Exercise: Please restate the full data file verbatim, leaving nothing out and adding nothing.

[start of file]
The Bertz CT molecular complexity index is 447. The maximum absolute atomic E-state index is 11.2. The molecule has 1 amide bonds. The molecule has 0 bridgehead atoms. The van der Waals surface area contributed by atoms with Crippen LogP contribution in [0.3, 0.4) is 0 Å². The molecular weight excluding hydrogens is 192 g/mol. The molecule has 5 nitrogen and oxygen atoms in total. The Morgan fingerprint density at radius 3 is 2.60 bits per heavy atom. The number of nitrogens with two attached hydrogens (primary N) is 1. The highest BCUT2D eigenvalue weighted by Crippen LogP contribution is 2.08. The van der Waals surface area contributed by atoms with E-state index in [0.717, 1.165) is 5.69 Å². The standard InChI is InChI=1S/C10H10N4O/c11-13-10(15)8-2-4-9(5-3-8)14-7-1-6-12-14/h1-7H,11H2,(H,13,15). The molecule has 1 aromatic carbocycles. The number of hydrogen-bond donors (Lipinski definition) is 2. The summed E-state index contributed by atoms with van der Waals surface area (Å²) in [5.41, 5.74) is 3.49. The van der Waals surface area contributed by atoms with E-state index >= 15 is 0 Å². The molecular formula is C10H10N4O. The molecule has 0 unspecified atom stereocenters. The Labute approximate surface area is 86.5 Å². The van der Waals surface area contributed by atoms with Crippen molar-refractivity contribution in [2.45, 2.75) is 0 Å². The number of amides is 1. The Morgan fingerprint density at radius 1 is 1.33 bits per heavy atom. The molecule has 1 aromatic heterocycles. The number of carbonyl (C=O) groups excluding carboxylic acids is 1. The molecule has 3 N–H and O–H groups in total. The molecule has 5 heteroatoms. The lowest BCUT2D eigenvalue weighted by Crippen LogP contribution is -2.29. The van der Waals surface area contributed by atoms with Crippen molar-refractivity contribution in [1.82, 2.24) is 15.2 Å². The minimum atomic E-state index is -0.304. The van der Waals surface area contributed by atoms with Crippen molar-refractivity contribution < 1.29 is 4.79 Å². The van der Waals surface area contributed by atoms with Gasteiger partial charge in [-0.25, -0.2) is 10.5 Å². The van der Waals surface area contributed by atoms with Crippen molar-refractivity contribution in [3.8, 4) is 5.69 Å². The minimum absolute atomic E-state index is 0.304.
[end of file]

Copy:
The Bertz CT molecular complexity index is 447. The maximum absolute atomic E-state index is 11.2. The molecule has 1 amide bonds. The molecule has 0 bridgehead atoms. The van der Waals surface area contributed by atoms with Crippen LogP contribution in [0.3, 0.4) is 0 Å². The molecular weight excluding hydrogens is 192 g/mol. The molecule has 5 nitrogen and oxygen atoms in total. The Morgan fingerprint density at radius 3 is 2.60 bits per heavy atom. The number of nitrogens with two attached hydrogens (primary N) is 1. The highest BCUT2D eigenvalue weighted by Crippen LogP contribution is 2.08. The van der Waals surface area contributed by atoms with E-state index in [0.717, 1.165) is 5.69 Å². The standard InChI is InChI=1S/C10H10N4O/c11-13-10(15)8-2-4-9(5-3-8)14-7-1-6-12-14/h1-7H,11H2,(H,13,15). The molecule has 1 aromatic carbocycles. The number of hydrogen-bond donors (Lipinski definition) is 2. The summed E-state index contributed by atoms with van der Waals surface area (Å²) in [5.41, 5.74) is 3.49. The van der Waals surface area contributed by atoms with E-state index >= 15 is 0 Å². The molecular formula is C10H10N4O. The molecule has 0 unspecified atom stereocenters. The Labute approximate surface area is 86.5 Å². The van der Waals surface area contributed by atoms with Crippen molar-refractivity contribution in [2.45, 2.75) is 0 Å². The number of amides is 1. The Morgan fingerprint density at radius 1 is 1.33 bits per heavy atom. The molecule has 1 aromatic heterocycles. The number of carbonyl (C=O) groups excluding carboxylic acids is 1. The molecule has 3 N–H and O–H groups in total. The molecule has 5 heteroatoms. The lowest BCUT2D eigenvalue weighted by Crippen LogP contribution is -2.29. The van der Waals surface area contributed by atoms with Crippen molar-refractivity contribution in [1.82, 2.24) is 15.2 Å². The minimum atomic E-state index is -0.304. The van der Waals surface area contributed by atoms with Crippen molar-refractivity contribution < 1.29 is 4.79 Å². The van der Waals surface area contributed by atoms with Gasteiger partial charge in [-0.25, -0.2) is 10.5 Å². The van der Waals surface area contributed by atoms with Crippen molar-refractivity contribution in [3.8, 4) is 5.69 Å². The minimum absolute atomic E-state index is 0.304.